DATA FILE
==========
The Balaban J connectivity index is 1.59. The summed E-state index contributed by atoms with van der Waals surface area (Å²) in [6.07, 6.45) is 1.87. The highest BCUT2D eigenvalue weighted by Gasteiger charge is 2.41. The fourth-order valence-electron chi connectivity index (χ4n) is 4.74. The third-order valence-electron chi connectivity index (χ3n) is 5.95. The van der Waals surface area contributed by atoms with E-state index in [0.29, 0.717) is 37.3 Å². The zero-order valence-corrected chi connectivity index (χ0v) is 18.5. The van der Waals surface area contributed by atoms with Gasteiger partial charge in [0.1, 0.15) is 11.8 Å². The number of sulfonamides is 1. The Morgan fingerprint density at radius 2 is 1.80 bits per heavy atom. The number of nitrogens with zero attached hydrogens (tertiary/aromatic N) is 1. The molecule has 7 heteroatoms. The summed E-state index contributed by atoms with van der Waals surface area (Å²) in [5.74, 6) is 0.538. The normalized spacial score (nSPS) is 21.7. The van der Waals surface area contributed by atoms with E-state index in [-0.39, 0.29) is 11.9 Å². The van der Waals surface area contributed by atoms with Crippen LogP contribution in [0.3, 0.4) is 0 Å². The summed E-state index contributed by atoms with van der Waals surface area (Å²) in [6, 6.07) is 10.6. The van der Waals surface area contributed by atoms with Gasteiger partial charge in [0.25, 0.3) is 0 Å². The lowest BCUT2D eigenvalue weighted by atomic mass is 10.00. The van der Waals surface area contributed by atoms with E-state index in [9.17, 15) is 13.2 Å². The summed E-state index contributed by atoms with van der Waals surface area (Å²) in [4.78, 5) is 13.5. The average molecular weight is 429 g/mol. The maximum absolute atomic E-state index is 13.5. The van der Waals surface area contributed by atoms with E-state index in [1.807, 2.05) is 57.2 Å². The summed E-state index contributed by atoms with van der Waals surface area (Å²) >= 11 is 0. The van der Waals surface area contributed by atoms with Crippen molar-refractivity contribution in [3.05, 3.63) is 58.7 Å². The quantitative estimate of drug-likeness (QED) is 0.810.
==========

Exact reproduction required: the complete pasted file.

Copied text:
The Balaban J connectivity index is 1.59. The summed E-state index contributed by atoms with van der Waals surface area (Å²) in [6.07, 6.45) is 1.87. The highest BCUT2D eigenvalue weighted by Gasteiger charge is 2.41. The fourth-order valence-electron chi connectivity index (χ4n) is 4.74. The third-order valence-electron chi connectivity index (χ3n) is 5.95. The van der Waals surface area contributed by atoms with E-state index in [0.29, 0.717) is 37.3 Å². The zero-order valence-corrected chi connectivity index (χ0v) is 18.5. The van der Waals surface area contributed by atoms with Gasteiger partial charge in [0.1, 0.15) is 11.8 Å². The number of sulfonamides is 1. The Morgan fingerprint density at radius 2 is 1.80 bits per heavy atom. The number of nitrogens with zero attached hydrogens (tertiary/aromatic N) is 1. The molecule has 7 heteroatoms. The summed E-state index contributed by atoms with van der Waals surface area (Å²) in [5.74, 6) is 0.538. The normalized spacial score (nSPS) is 21.7. The van der Waals surface area contributed by atoms with E-state index in [-0.39, 0.29) is 11.9 Å². The van der Waals surface area contributed by atoms with Crippen LogP contribution in [0.3, 0.4) is 0 Å². The summed E-state index contributed by atoms with van der Waals surface area (Å²) in [6, 6.07) is 10.6. The van der Waals surface area contributed by atoms with Gasteiger partial charge in [0.25, 0.3) is 0 Å². The lowest BCUT2D eigenvalue weighted by atomic mass is 10.00. The van der Waals surface area contributed by atoms with E-state index in [9.17, 15) is 13.2 Å². The summed E-state index contributed by atoms with van der Waals surface area (Å²) in [4.78, 5) is 13.5. The average molecular weight is 429 g/mol. The maximum absolute atomic E-state index is 13.5. The van der Waals surface area contributed by atoms with E-state index in [1.807, 2.05) is 57.2 Å². The summed E-state index contributed by atoms with van der Waals surface area (Å²) >= 11 is 0. The van der Waals surface area contributed by atoms with Crippen molar-refractivity contribution in [3.05, 3.63) is 58.7 Å². The quantitative estimate of drug-likeness (QED) is 0.810.